How do you see the translator’s profession – as a mission, a challenge, or simply an occupation?
Probably a little of everything, depending mostly on the author I am translating. Sometimes it is a challenge, which also means that I get to learn a lot from a book or an author. A challenge is something that enriches you. Sometimes translating is just work, and when a sentence, or even a book or parts of it irritate me because I don’t find them good, then I try to calm down and say to myself: it’s your job, you can’t expect to bathe in enthusiasm all the time. I always try to translate books and authors I like, but there are things which now and then cannot be avoided. In the past, I never thought of translating as a mission. If I don’t translate a German author, I always thought, someone else will do it. But knowing that through my work I can contribute to making Latvia better known in Italy, well, maybe you could call it a mission. In any case, it is a strong motivation. Sometimes I receive messages from readers thanking me for having brought a certain Latvian book to Italy, and it’s very rewarding.
How do you cope with the feeling that the translator is usually overshadowed by the author?
Again, it depends on whose’s shade it is. It can be pleasant, even an honour, but it can also be a nuisance, of course. If you admire and respect somebody, you don’t mind being in their shadow. As I said, I view literary translation as a way of living – which includes certain freedom of movement and not being necessarily bound to a place – and I feel rather happy with it. In some circumstances, it may give you the opportunity to be under a double shadow: the author’s, but also that of the place where at least theoretically – unfortunately not now! – you might choose to be. The most extravagant experience I had in this sense was when, many years ago, I spent a few months in a Tibetan region of China. In the morning I worked in a school, in a small village on the plateau, at 4200 meters, and in the afternoon I translated Thomas Mann. So, I was under the big German esthete’s shadow, but at the same time, I was also under the shadow of the yaks and herders who were passing by. And I had the feeling that, in that environment, I was also playing some kind of trick on the author. Could the authoritative German esthete ever have imagined that his words will be translated in such conditions?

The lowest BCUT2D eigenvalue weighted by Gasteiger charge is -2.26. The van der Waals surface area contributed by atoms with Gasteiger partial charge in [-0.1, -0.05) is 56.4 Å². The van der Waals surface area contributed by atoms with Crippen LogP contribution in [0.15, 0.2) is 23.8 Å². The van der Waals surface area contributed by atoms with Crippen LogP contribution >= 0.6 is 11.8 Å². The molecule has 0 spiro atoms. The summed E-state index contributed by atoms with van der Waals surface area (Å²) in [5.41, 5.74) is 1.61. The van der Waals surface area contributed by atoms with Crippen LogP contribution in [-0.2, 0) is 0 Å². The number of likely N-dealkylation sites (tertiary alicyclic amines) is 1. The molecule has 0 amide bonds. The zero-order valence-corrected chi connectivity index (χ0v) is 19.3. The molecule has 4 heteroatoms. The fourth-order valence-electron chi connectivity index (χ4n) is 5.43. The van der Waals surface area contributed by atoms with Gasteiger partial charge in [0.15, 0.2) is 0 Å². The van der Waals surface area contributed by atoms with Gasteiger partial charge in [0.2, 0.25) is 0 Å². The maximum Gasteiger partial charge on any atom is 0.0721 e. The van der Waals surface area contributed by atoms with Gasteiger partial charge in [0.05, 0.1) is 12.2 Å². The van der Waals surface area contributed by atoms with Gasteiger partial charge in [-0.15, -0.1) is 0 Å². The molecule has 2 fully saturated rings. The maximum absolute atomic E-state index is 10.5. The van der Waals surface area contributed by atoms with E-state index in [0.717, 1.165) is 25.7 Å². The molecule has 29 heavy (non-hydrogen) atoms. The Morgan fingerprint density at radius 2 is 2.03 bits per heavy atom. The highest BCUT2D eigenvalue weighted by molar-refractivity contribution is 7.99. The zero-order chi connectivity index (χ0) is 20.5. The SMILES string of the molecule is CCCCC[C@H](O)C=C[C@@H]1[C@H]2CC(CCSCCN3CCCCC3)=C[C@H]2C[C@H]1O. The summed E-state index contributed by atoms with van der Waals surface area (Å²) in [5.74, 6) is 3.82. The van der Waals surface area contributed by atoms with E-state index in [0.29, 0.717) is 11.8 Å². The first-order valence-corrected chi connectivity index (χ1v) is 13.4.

How do you envision the future of literature? Will people not stop reading?
No, I don’t think they will stop reading. I think there will always be people – even if only a few – who will want to find the world and life transferred and transformed into written words.